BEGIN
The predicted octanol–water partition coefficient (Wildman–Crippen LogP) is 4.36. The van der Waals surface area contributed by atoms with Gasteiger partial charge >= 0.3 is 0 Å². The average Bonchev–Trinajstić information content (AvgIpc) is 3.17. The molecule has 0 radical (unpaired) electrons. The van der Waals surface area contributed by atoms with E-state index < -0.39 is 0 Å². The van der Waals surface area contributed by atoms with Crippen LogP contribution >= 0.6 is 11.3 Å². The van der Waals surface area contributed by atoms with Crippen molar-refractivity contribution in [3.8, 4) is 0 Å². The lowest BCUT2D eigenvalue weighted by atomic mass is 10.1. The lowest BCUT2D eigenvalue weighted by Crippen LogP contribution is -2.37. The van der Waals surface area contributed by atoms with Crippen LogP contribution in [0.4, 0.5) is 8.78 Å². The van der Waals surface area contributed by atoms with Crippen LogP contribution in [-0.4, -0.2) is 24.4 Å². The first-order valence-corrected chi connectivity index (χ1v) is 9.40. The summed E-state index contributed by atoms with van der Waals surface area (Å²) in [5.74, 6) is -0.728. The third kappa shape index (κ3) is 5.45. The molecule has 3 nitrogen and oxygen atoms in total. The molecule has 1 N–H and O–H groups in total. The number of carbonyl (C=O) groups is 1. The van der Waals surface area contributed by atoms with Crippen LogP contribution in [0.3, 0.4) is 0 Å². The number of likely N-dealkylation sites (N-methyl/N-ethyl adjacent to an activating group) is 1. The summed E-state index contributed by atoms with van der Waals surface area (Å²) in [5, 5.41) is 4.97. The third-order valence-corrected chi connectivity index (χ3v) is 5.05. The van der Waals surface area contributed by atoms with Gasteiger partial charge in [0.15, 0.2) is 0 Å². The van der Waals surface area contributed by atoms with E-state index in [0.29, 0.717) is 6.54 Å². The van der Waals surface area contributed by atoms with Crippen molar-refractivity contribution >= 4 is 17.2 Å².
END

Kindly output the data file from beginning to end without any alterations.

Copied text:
The predicted octanol–water partition coefficient (Wildman–Crippen LogP) is 4.36. The van der Waals surface area contributed by atoms with Gasteiger partial charge >= 0.3 is 0 Å². The average Bonchev–Trinajstić information content (AvgIpc) is 3.17. The molecule has 0 radical (unpaired) electrons. The van der Waals surface area contributed by atoms with E-state index < -0.39 is 0 Å². The van der Waals surface area contributed by atoms with Crippen LogP contribution >= 0.6 is 11.3 Å². The van der Waals surface area contributed by atoms with Crippen molar-refractivity contribution in [3.8, 4) is 0 Å². The lowest BCUT2D eigenvalue weighted by atomic mass is 10.1. The lowest BCUT2D eigenvalue weighted by Crippen LogP contribution is -2.37. The van der Waals surface area contributed by atoms with Crippen LogP contribution in [0.4, 0.5) is 8.78 Å². The van der Waals surface area contributed by atoms with Crippen LogP contribution in [-0.4, -0.2) is 24.4 Å². The first-order valence-corrected chi connectivity index (χ1v) is 9.40. The summed E-state index contributed by atoms with van der Waals surface area (Å²) in [5.74, 6) is -0.728. The third kappa shape index (κ3) is 5.45. The molecule has 3 nitrogen and oxygen atoms in total. The molecule has 1 N–H and O–H groups in total. The number of carbonyl (C=O) groups is 1. The van der Waals surface area contributed by atoms with Crippen LogP contribution in [0.3, 0.4) is 0 Å². The number of likely N-dealkylation sites (N-methyl/N-ethyl adjacent to an activating group) is 1. The summed E-state index contributed by atoms with van der Waals surface area (Å²) in [5, 5.41) is 4.97. The third-order valence-corrected chi connectivity index (χ3v) is 5.05. The van der Waals surface area contributed by atoms with Gasteiger partial charge in [0.15, 0.2) is 0 Å². The van der Waals surface area contributed by atoms with E-state index in [0.29, 0.717) is 6.54 Å². The van der Waals surface area contributed by atoms with Crippen molar-refractivity contribution >= 4 is 17.2 Å².